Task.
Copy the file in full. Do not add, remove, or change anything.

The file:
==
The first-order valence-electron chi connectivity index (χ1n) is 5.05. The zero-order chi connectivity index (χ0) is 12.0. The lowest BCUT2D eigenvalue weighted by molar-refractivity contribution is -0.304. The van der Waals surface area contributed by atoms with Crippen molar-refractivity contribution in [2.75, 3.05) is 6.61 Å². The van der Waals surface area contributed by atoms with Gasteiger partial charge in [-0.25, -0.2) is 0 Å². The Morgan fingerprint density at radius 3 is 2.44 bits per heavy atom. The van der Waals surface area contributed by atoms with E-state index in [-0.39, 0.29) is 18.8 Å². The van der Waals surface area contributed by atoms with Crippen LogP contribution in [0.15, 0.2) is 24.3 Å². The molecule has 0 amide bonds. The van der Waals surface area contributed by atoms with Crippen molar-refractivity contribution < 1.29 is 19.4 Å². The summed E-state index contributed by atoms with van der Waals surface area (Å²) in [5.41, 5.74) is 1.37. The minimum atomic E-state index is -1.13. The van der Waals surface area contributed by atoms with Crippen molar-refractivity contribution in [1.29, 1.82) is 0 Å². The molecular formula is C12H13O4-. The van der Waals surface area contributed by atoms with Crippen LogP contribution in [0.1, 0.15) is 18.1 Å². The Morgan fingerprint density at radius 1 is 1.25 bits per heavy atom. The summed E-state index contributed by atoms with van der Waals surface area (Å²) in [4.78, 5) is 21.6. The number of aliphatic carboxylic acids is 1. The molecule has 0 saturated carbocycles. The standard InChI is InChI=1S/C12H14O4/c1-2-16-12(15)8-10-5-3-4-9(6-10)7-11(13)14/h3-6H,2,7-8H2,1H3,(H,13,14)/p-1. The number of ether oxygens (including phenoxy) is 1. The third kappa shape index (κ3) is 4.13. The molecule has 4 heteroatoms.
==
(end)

The first-order valence-electron chi connectivity index (χ1n) is 5.05. The zero-order chi connectivity index (χ0) is 12.0. The lowest BCUT2D eigenvalue weighted by molar-refractivity contribution is -0.304. The van der Waals surface area contributed by atoms with Crippen molar-refractivity contribution in [2.75, 3.05) is 6.61 Å². The van der Waals surface area contributed by atoms with Gasteiger partial charge in [-0.25, -0.2) is 0 Å². The Morgan fingerprint density at radius 3 is 2.44 bits per heavy atom. The van der Waals surface area contributed by atoms with E-state index in [-0.39, 0.29) is 18.8 Å². The van der Waals surface area contributed by atoms with Crippen LogP contribution in [0.15, 0.2) is 24.3 Å². The molecule has 0 amide bonds. The van der Waals surface area contributed by atoms with Crippen molar-refractivity contribution < 1.29 is 19.4 Å². The summed E-state index contributed by atoms with van der Waals surface area (Å²) in [5.41, 5.74) is 1.37. The minimum atomic E-state index is -1.13. The van der Waals surface area contributed by atoms with Crippen molar-refractivity contribution in [1.29, 1.82) is 0 Å². The molecular formula is C12H13O4-. The van der Waals surface area contributed by atoms with Crippen LogP contribution in [0.1, 0.15) is 18.1 Å². The Morgan fingerprint density at radius 1 is 1.25 bits per heavy atom. The summed E-state index contributed by atoms with van der Waals surface area (Å²) in [4.78, 5) is 21.6. The number of aliphatic carboxylic acids is 1. The molecule has 0 saturated carbocycles. The standard InChI is InChI=1S/C12H14O4/c1-2-16-12(15)8-10-5-3-4-9(6-10)7-11(13)14/h3-6H,2,7-8H2,1H3,(H,13,14)/p-1. The number of ether oxygens (including phenoxy) is 1. The third kappa shape index (κ3) is 4.13. The molecule has 4 heteroatoms.